The City of Jacksonville has received money from the Illinois Department of Commerce and Economic Opportunity to help in the fight against COVID-19. The Jacksonville City Council approved the usage of nearly $200,000 from the state’s CURES Act grant program for municipalities to be used for the city’s ongoing COVID-19 response on Monday night.
Morgan County Emergency Management Coordinator Phil McCarty explained to the council Monday night that the money will be used to upgrade IT infrastructure for the city, pay for overtime for emergency management and city employees in response to COVID-19, and to purchase a mobile response trailer in conjunction with the county to increase testing. McCarty says the IT upgrades will allow all the city’s departments to work remotely and it will help upgrade the city council chambers for livestreaming of city council meetings in the future.
McCarty says these are vital pieces so the city can have more testing and more access to remote work: “[This money] is 100% focused in response to COVID. All of this money that the city spent already to date and we are going to continue to spend until December 30th is eligible for our CURES reimbursement. Some of the stuff that was purchased is a testing trailer. It’s one of the larger items. It’s so we can take testing in that and when vaccines come available, it will allow us to have the technology in the field with us, have a place to work, have our equipment there, as well as being able to move it around town versus setting up shop in tents. This will help us utilize our resources and be more efficient and get out to where the need is when we have one.”
The City Council heard some criticism last night from 2 local business owners and a concerned citizen about the lack of mask enforcement at businesses and a lack of testing options for citizens. McCarty says that local health officials want to get testing done right and efficiently: “[Testing] is on our agenda every day to make sure that the citizens of Jacksonville have better access, I hope sooner rather than later. It’s out of my control. Everyone is going to want a vaccine at a certain point, too. Everyone is going to want to get the flu vaccine. Access has been really important to us. We are testing 60 people a week in town, and it is not as convenient as we want it to be. There are some things that we are putting in place to make it better. This money will help that. The county gets money and so doesn’t the health department. It’s not just money, it’s people and logistics and doing it right. The most important thing to us is to do it right. We don’t want to say, ‘We did it a little bit here.’ What I don’t want to happen in our community is someone to say, ‘Well I stood in line for 2 1/2 hours and I pulled out line and got a call the next day saying I was positive.’ We have to be accurate and timely for everyone.”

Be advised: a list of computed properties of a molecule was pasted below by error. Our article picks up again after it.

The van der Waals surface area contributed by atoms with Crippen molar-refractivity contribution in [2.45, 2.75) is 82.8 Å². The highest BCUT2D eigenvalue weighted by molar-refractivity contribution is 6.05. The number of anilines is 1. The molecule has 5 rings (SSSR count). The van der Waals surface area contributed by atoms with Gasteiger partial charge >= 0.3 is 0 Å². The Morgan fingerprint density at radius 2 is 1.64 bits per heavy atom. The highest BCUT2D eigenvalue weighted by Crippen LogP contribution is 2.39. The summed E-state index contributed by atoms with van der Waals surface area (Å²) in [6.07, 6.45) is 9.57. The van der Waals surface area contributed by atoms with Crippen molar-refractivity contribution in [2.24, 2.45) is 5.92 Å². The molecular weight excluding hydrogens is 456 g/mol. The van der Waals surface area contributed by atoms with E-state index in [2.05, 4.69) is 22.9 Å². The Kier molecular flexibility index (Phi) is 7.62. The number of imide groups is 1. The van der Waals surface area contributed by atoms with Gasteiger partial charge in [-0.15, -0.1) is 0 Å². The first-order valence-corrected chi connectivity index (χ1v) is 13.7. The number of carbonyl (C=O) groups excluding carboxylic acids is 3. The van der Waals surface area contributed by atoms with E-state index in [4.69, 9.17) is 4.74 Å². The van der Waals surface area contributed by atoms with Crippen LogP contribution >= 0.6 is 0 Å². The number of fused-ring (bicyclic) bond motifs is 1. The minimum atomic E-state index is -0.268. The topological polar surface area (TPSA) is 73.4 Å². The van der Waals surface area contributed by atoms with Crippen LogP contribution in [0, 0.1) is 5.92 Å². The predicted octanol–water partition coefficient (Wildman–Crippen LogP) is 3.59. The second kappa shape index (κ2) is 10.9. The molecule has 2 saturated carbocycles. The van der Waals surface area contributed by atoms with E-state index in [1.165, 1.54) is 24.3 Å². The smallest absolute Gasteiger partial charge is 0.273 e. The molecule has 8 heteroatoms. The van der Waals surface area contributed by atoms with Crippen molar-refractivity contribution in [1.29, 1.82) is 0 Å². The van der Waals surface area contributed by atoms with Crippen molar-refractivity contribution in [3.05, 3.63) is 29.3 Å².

McCarty says that the CURES money for IT Technology for departments in the city will continue vital services in the city: “We as being part of the government never shut down. We are always here. There is always the fire department, the police, there is dispatchers, the water treatment plant, wastewater treatment, the clerk’s office, inspections – we are always here. We need to always be here. Now that we have something new attacking us, we may have to be here from home. This allows us to continue to serve the citizens of Jacksonville a little more efficiently from home. It’s not perfect but we are going to continue to work towards that.”
McCarty says that the money will help meet the city’s current challenges while forging ahead in an ever-changing situation. He says that he hasn’t had any problems working with DCEO getting the funding and they have been a pleasure to work with. He says that the money from the state has been slow, but it’s been coming. McCarty says that FEMA has also provided about $100,00 for COVID response on top of the CURES funding. The City of Jacksonville has been allocated a little over $800,000 to spend for their response to the crisis until December 30th.